Depot roars into life

23 November 2012

depot topThe City's executive mayor Parks Tau unveiling the new Rea Vaya Meadowlands depot in Soweto

The state-of-the-art, environment-friendly, custom-made Rea Vaya bus depot in Soweto – the first of its kind – is finished and has been opened for business.


EXCITEMENT lingered in the air when the long-awaited R131,1-million eco-friendly Rea Vaya depot was opened on Thursday, 22 November. The state-of-the-art facility occupies eight hectares of land in Meadowlands, Soweto.


It comprises a bus parking area, an administration and maintenance building, underground fuel tanks, and a bus wash area where the vehicles can either be hand-washed or automatically washed. It has the capacity for 270 buses and at presents houses PioTrans’s 143-strong fleet.


Joburg Executive Mayor Parks Tau, who attended the opening ceremony with members of his mayoral committee, named the administration and maintenance building after two pioneers of public transport transformation – Sipho Mtambo and Sicelo Mabaso. "The success of Rea Vaya is a result of leadership from the taxi industry [which] played a pivotal role in setting up the system," said Tau.


Mtambo was the president and founding member of the Top Six Taxi Association. He died on 20 March 2010 after a short illness. Mabaso was the chairperson of Top Six Taxi Association and it was in this leadership role that he led the taxi industry over three years. He became the first chairperson of the Rea Vaya Phase 1A bus operating company, PioTrans.


Under his leadership, the taxi organisation spent more than a year in negotiations with the City of Joburg regarding the roll out of Rea Vaya. Out of this, taxi industry operators became owners of a public transport bus operating company for the first time in South Africa. Mabaso died in June 2011.


Tau, who was taken on a tour of the premises by Rea Vaya officials, was impressed by the latest developments. "I am happy to say that on the basis of reports received, we can truly say we have capacity to run a world-class Bus Rapid Transit in South Africa. Our achievements are real and not far-fetched; there is hope we can do better," said Tau.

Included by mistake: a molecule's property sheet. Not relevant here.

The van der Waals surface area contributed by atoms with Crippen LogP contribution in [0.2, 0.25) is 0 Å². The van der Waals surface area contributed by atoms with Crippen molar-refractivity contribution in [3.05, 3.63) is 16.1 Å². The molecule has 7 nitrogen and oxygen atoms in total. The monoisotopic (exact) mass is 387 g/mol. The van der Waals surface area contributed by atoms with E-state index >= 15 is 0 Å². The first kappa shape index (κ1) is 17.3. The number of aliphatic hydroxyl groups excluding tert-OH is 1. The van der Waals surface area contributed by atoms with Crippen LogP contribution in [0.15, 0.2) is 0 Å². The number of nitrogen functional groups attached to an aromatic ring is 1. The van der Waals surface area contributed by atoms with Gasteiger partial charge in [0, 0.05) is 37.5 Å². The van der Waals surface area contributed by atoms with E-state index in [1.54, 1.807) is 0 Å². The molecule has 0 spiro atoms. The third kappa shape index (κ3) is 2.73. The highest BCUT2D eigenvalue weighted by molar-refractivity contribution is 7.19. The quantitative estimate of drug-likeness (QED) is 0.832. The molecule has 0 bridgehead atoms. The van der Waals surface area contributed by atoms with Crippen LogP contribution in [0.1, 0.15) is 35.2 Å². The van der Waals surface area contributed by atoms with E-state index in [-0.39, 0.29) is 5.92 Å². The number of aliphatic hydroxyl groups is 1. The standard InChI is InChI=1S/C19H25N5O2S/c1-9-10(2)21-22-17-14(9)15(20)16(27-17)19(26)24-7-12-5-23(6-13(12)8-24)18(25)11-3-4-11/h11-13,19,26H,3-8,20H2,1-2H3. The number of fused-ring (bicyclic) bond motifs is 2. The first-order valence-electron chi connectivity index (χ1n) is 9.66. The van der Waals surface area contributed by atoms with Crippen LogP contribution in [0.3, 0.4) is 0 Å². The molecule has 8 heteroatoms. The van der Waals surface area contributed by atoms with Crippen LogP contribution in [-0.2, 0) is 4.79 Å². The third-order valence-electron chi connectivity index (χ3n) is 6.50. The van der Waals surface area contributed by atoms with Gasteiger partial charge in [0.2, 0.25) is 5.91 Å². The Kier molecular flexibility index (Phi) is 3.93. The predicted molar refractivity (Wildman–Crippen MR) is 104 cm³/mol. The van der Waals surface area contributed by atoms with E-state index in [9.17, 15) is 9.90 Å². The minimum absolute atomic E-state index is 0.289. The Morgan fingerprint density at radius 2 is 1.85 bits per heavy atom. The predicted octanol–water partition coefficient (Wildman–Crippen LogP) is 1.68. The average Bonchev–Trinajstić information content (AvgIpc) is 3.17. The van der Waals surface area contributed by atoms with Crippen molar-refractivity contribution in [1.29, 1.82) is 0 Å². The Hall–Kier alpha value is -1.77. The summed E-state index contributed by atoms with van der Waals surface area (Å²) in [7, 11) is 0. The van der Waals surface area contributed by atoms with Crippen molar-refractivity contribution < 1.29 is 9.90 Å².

There are plenty of environmentally friendly features at the depot. For example, the lights work on sensors and automatically switch off when a person leaves a room and the lights are no longer needed. Also, a robust, mild steel sheeting has been used for the roof and cladding to help with climate control. A noise wall barrier has been erected around the premises, the roof structure allows direct sunlight into the building to reduce the need for lighting, and water is recycled for reuse in the buildings and the wash bay.


Rehana Moosajee, the member of the mayoral committee for transportation, said the opening of the depot was a major milestone in improving transport services in the city. "The new bus depot will successfully meet the demands of its increasing service and passenger base," she said. "It is a realisation of a dream from 2006, so – you know – to finally see it in operation is fantastic."


An elated, MK Mohlahla, the chairperson of the PioTrans board, said completion of the depot was a sign that they had the capability to do the unthinkable. "We are really excited about this depot, it has finally came into fruition," said Mohlahla. "I am happy to say that it is possible to achieve such a feat. The services must be expanded to improve people’s lives."

Over 350 jobs were created in the construction phase. The new facility has also attracted local and international visitors during construction and will be a source of pride not just to the City and PioTrans but also to the surrounding community.


After the City identified a suitable place for the depot, the chosen land was donated by the Gauteng department of local government and housing for this development in 2009. Work on the depot began in 2011.


The planning stages comprised design of the depot, environmental authorisation, and obtaining approvals from the Council of Geoscience as the site is bounded by dolomite soil. Because of this soil, special designs had to be incorporated in the form of raft foundations. These prevent water seepage, which is necessary to avoid sinkholes.


During construction, a temporary bus depot was built over 1ha of the site to accommodate Rea Vaya BRT operations in 2010. This temporary bus depot has been in operation since then; parts of the structures were demolished this year as construction of the formal bus depot progressed.


Improvements have also been made to Forbes Road, the street on which the depot is located. There are now traffic calming measures that will enforce acceptable levels of speed in a local street environment.


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